[Previous Months][Date Index][Thread Index][Join - Register][Login]
[Message Prev][Message Next][Thread Prev][Thread Next]

[IP] Nasty hypo guy (me) scares his gal. Here's her email:

If any of you can relate to what it's like to see the person you love turn
into a low blood sugar monster, and can offer any words of reassurance or
advice to my wonderful girlfriend, please eMail her at
email @ redacted She's not on the IP list, and could really use
some moral support from others who've dealt with a monster like me.
I was a real creep to Mia yesterday morning after I awakened with severe
low blood sugar. It took her a good half hour of cajoling before I finally
accepted the juice and tablets she offered me. By that time she was quite
late for work. The worst part of it was that I became (mildly) physically
abusive to her for the first time in the two and 1/2 years we've been
together. (After waking up in a cold sweat, I awkwardly hugged her, but
held her too tight and wouldn't let go; this really scared her. At one
point, she held out glucose tablets to me and I grabbed her wrist roughly
and tried to push them away.)
Like other episodes, this one caused anguish, stress and tears. Like other
episodes, I got really snotty  and didn't want anyone suggesting that I do
things (drink juice/eat tablets) that I'm too spaced-out to figure out on
my own in a timely fashion. I feel horrible about it, and I feel like the
luckiest person on earth that she still loves me.  We've talked it through
and I'm pretty sure we've survived okay.
TO DMers AND LOVED ONES: For me, time between episodes continues to
lengthen the longer I have the pump (began on it in '97). I'd do nothing to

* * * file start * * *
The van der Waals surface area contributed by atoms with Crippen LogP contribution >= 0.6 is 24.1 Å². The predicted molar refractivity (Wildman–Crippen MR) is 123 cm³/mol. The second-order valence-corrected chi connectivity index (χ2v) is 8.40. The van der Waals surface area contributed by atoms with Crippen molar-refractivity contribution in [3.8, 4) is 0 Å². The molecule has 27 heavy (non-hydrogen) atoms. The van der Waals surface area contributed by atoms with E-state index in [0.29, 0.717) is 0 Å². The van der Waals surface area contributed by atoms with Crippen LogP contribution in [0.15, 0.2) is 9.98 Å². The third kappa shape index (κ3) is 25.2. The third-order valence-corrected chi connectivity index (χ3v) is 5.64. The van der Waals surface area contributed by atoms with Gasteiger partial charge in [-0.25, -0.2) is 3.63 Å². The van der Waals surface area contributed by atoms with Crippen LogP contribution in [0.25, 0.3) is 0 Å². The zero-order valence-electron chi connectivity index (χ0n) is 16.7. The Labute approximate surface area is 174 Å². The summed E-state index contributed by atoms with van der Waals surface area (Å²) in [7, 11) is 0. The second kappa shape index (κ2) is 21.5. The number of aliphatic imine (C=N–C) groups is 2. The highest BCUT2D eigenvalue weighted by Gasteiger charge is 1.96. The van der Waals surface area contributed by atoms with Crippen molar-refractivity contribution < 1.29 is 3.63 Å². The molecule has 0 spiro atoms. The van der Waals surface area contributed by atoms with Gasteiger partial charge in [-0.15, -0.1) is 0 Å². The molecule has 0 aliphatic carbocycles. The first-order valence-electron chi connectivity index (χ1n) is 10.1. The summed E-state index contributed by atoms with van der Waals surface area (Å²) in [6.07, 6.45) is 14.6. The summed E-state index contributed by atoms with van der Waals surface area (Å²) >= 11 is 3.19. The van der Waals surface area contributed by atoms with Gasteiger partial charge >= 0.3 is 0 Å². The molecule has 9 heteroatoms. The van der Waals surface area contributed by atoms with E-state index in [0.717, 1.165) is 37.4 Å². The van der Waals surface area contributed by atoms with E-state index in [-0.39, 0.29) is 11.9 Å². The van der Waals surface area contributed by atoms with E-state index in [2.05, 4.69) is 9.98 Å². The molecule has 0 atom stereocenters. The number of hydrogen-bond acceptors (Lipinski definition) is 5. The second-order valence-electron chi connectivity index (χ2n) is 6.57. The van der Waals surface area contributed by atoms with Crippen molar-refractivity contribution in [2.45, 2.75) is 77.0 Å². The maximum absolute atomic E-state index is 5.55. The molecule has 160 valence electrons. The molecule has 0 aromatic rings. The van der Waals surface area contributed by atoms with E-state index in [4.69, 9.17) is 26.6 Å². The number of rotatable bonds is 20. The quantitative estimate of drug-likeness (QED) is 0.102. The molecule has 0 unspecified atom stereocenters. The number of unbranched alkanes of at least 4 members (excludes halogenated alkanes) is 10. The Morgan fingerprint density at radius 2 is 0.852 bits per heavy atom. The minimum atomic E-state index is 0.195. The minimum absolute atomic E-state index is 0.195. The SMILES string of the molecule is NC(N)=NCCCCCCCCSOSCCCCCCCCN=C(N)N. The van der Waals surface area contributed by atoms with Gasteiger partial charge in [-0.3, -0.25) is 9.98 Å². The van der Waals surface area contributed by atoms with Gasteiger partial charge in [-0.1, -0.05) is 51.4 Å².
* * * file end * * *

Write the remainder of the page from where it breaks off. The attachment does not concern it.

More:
change that, but I wonder if this makes us less emotionally prepared for
"next time."  How do we stay ready for it psychologically? And when it
occurs, have you found ways that work/don't work of getting needed carbs
with a minimum of upheaval?
TO DMers: DM has turned me into a tough guy. The tears I mentioned weren't
mine, but Mia's. Before we met, I'd spent 8 years--mostly on my
own--dealing with hypos of varying degrees. I got the pump the year of my
first emergency room visit, and haven't seen another since. I'm still not
used to having someone know or CARE that I'm low. Being a single diabetic
hardened me to the extent that being unable to complete a sentence still
doesn't constitute an emergency. Eventually, I stop staring at the juice
and drink it. But Mia and I are inseparable, and she reads me like a book.
To her, a hypo like yesterday's borders on catastrophic. If I'm
unresponsive to her attempts to help me, it drives her nuts.
Finally, I want to make it clear here that my clutching/bearhug caused
emotional bruises only. It was scary because it was so out of character,
and I am very ashamed of this. Over our time together, I've seen the toll a
hypo takes on Mia, and I'm a much more careful person (with a fine-tuned
basal rate) because of it. This episode was the result of an erroneous
temporary increase at dinnertime. Thanks very much for taking the time to
read this long post, and I welcome any comments you might have. If you'd
rather post them to the list than to Mia, I'll forward them to her. -Peter

for HELP or to subscribe/unsubscribe, contact: HELP@insulin-pumpers.org
send a DONATION http://www.Insulin-Pumpers.org/donate.shtml